Types Of Bird Food

If you want to encourage wild birds into your garden, then providing a regular supply of bird food is the best way to do so. Birds will feed on many different types of food so encourage a variety of species into your garden by providing a good mix of seeds, nuts, fat and live bird food as well as your household’s leftovers.

Sparrows At A Bird Feeder

Parent birds need protein-rich food to feed their chicks so live food is very important for birds particularly during the spring and summer months. Encourage caterpillars and insects into your garden naturally with some wildlife friendly plants. If you’re not squeamish, you could also supplement their natural food supply with some mealworms, live or dried, that are available from specialist suppliers.

Don’t leave out whole peanuts, or other dry hard foods during the breeding season as young chicks can choke on them. Specially formulated fledgling bird food or crushed peanuts are better and will attract robins and dunnocks. Always buy peanuts for birds from a reputable supplier so they don’t contain aflatoxins, which are poisonous to birds.

Put the seeds from a dried sunflower head in a plastic feeder or on a tray and they’ll attract a range of species and are safe for year round feeding. If you don’t want the mess left behind from the seed casings then sunflower hearts are good alternative.

Seed mixes will attract a variety of species, but to target smaller birds, use single seed or mixes that don’t contain cereals such as oatmeal and wheat. Niger seeds are very small seeds and fall out of most feeders so you will need to buy a special niger seed feeder or place them on a tray. Finches and siskins are particularly fond of niger and if you are lucky large flocks will visit your garden to feast on the oil rich seeds.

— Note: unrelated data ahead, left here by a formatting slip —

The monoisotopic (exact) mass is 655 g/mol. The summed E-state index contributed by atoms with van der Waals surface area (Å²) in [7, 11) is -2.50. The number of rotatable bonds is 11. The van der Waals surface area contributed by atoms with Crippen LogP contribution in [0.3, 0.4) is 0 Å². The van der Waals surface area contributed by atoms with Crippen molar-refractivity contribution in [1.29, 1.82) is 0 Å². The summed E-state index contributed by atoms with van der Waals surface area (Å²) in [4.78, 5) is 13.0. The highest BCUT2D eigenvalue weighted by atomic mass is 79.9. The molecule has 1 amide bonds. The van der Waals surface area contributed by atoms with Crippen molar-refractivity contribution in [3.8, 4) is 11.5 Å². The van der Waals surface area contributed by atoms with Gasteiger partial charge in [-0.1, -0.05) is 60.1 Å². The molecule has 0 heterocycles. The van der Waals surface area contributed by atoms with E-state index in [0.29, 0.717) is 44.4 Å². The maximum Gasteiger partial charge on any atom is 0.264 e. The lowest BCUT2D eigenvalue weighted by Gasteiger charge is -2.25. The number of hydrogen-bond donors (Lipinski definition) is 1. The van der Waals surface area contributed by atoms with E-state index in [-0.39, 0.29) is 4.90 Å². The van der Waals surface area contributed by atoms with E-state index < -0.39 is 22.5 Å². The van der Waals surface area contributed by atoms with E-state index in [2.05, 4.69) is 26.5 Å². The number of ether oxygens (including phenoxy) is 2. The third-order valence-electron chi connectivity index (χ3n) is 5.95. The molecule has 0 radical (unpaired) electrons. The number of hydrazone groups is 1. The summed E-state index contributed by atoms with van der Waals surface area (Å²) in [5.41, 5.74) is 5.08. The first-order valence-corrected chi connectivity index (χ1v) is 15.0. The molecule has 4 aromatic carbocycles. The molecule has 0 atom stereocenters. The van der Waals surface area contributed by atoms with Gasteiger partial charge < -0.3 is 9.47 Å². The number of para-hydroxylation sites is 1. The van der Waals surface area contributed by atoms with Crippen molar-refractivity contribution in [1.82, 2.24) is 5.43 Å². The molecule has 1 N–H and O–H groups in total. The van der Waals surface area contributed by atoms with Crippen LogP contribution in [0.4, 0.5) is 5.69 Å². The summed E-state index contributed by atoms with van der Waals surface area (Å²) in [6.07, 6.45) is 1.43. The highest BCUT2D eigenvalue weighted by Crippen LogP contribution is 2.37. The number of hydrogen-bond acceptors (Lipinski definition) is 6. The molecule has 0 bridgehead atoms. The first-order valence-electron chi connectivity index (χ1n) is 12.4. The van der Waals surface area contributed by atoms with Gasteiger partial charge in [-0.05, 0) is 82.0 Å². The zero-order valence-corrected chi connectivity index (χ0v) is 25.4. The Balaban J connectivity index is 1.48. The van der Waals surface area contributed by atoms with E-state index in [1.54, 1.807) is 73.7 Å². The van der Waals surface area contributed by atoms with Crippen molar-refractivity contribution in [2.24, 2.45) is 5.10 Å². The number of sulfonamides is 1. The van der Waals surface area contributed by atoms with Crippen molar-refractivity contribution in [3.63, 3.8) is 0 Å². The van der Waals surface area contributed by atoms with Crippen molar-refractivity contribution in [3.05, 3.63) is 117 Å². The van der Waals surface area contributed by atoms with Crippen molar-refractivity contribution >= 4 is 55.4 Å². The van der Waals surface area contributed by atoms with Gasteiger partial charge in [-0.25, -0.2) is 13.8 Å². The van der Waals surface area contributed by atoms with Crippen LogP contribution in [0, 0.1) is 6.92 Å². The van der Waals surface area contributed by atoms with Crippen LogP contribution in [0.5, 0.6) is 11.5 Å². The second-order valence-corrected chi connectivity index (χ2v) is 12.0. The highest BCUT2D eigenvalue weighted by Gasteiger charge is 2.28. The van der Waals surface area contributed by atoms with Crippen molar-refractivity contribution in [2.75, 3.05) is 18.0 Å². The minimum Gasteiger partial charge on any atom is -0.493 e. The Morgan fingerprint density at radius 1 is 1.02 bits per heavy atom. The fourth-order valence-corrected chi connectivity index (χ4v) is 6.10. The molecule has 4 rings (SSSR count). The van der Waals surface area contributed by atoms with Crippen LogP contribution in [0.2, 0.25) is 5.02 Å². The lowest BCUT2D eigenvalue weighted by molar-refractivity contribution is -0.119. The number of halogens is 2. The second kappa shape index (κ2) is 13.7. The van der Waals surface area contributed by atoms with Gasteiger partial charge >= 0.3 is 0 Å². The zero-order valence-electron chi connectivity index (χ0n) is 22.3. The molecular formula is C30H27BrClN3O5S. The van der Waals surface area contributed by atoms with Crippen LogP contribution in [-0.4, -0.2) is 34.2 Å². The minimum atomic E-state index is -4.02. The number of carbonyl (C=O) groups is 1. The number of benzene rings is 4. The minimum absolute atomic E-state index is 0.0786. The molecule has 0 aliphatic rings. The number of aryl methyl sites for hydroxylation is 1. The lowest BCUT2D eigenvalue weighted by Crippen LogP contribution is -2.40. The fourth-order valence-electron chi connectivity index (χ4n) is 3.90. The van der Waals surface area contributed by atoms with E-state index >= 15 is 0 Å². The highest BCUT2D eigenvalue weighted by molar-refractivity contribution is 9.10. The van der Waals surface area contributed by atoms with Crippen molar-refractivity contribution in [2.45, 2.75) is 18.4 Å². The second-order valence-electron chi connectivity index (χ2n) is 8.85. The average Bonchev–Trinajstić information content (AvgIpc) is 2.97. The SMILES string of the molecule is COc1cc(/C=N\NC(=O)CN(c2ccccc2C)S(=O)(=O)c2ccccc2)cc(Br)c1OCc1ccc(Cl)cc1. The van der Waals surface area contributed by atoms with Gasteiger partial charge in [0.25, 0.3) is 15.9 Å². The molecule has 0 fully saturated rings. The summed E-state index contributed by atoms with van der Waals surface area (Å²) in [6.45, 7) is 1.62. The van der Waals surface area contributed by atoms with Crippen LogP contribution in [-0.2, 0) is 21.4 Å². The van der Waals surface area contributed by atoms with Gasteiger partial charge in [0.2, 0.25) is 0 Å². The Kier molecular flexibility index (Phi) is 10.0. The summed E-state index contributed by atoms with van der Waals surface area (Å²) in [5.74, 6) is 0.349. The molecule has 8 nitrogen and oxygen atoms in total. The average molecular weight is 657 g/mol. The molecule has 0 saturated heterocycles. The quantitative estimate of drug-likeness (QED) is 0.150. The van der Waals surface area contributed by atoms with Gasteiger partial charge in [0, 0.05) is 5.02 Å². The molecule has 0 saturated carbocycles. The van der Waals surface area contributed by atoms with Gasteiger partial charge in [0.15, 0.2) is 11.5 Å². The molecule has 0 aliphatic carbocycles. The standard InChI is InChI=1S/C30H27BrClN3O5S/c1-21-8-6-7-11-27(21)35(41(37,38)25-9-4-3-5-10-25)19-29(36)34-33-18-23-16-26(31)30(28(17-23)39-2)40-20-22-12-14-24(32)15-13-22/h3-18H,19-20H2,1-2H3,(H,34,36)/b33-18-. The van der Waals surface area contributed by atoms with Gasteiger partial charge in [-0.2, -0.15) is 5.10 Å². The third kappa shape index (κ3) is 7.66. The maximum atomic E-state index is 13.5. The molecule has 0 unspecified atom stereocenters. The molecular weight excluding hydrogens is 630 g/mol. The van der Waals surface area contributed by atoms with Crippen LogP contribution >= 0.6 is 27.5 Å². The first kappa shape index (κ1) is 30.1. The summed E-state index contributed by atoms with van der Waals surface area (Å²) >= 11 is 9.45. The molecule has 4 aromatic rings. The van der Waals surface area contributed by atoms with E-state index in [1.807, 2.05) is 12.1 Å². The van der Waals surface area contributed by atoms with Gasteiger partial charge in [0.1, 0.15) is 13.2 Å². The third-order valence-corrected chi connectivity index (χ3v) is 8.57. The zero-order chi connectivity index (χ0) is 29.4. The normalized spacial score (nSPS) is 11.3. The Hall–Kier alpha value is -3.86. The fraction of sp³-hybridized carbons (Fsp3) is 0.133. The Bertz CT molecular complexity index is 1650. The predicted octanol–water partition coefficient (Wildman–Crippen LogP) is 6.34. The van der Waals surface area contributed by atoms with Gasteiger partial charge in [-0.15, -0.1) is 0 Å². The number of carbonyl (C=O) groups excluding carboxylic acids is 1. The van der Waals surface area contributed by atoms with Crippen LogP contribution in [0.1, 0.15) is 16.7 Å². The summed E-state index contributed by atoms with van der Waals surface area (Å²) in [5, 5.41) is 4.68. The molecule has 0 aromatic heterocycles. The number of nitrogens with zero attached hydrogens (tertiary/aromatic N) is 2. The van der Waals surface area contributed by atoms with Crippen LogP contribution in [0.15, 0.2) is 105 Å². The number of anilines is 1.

Cut a fresh coconut in half, drain it and hang it up for tits. Avoid desiccated coconut as this can swell up in bird’s stomachs. You can also buy pre-prepared coconuts that are filled with a mix of bird food treats.

To survive the cold, small birds such as blue tits must eat a quarter of their body weight in food each day so high protein foods and fat are needed. Put out unsalted, finely chopped bacon rinds, solidified dripping or grated hard cheese. In the winter hang a fat feeder for some extra nutrition.

Birds will eat pet food and tinned dog or cat food is ideal as it is cheap and nutritious and is especially popular with starlings. Avoid dog biscuits though as they are too hard and may cause birds to choke.

Porridge oats or coarse oatmeal is popular with many species such as chaffinches and bramblings. You can also put out cooked potatoes and other kitchen scraps.

Although you may remember seeing blue tits pecking open the foil tops of milk bottles, never give birds milk as it can cause serious digestive problems; the blue tits were in fact after the fat-rich cream on the top of the bottles.

Plant bird friendly trees and shrubs for a continuous food supply. Holly and ivy are good winter food producers for wood pigeons, thrushes and blackcaps and they will add some colour to your garden your garden when many other plants have lost their leaves. Spindle berries play a vital role in keeping robins alive over winter.

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